If you want to ensure your little one has the best chance of enjoying a perfectly straight smile, then you’re likely considering having them undergo Phase 1 Orthodontics. This treatment can effectively guide their pearly whites early on, allowing them to enjoy a healthier and more comfortable bite in the long run. Even so, you may have some concerns about the process before moving forward with the treatment plan. That’s why our team has collected and answered some of the most frequently asked questions we get about Phase 1 Orthodontics from our patients in Palm Harbor. Read on to learn more or reach out to our office to schedule your child’s initial consultation.
When Does Phase 1 Orthodontics Take Place?
This treatment typically begins between ages 6 and 9, which is the mixed dentition stage when children begin to lose their baby teeth. Phase 1 Orthodontics is best performed around this time due to the orthodontist being able to find and address any complications in tooth development and/or jaw growth. Furthermore, the American Association of Orthodontists even recommends kids get checkups with an orthodontist around 7 years old, especially since these kinds of issues are easier to treat during this age. Permanent molars typically begin coming in at this time, which will establish the rear bite and help an orthodontist determine the shape of the smile moving forward.
What Issues Can Phase 1 Orthodontics Address?
This orthodontic process can effectively help treat a variety of jaw and tooth issues during early development. Tooth problems that can be addressed include severe crowding, major spacing between teeth, protruding teeth, and early/late loss of primary teeth. Interceptive orthodontics can also treat jaw complications like underbites, overbites, crossbites, and open bites. With orthodontic treatment, your child’s dentist can help create space in their mouth to guide the permanent teeth to develop and erupt into proper alignment.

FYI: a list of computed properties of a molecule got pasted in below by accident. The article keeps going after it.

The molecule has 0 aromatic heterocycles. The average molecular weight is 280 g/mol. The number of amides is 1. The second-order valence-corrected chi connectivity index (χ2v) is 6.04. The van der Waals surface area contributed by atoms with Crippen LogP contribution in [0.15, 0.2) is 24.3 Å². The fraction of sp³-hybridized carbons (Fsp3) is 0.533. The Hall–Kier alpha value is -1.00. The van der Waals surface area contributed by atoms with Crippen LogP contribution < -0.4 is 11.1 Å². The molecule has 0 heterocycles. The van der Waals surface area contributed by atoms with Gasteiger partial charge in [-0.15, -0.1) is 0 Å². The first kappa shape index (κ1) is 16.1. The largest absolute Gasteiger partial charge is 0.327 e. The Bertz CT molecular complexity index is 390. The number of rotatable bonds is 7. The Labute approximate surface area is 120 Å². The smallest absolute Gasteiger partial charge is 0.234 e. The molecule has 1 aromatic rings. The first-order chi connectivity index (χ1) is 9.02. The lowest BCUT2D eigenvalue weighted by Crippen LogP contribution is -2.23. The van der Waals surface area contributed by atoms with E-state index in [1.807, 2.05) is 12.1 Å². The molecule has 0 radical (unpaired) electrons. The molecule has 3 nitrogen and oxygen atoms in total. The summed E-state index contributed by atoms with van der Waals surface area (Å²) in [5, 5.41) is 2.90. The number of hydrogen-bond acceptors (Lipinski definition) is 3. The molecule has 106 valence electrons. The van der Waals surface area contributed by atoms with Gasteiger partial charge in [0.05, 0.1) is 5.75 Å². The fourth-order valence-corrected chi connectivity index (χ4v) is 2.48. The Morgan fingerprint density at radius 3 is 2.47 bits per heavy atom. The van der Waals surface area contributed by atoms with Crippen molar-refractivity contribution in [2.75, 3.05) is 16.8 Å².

What Appliances Are Used in Phase 1 Orthodontics?
Since Phase 1 Orthodontics isn’t as complicated as other treatment processes, the appliances used will be simpler as well. An overcrowded smile can usually be addressed with a palate expander, which is designed to widen the space in the upper jaw. For children who lose baby teeth too early, we can use space maintainers to keep the gaps so that the permanent teeth can come in properly. Any braces your child may need will likely only be for select teeth, as their jaw and other pearly whites are still developing. After Phase 1 Orthodontics, your little one will need to wear a retainer to allow the rest of their teeth to erupt properly.
How Long Does Phase 1 Orthodontic Treatment Last?
Generally speaking, Phase 1 Orthodontics can go as long as 9-12 months. The timeframe will depend on the patient’s unique dental needs and situation, including the complexity of their orthodontic issues, the technology used, and their treatment compliance. The only way to know exactly how long your little one will need to use an appliance is by consulting their orthodontist. They’ll assess your child’s smile and provide a more accurate time estimate. Once their initial process is over, your child might require wearing a retainer for some time until they’re prepared for more comprehensive treatment.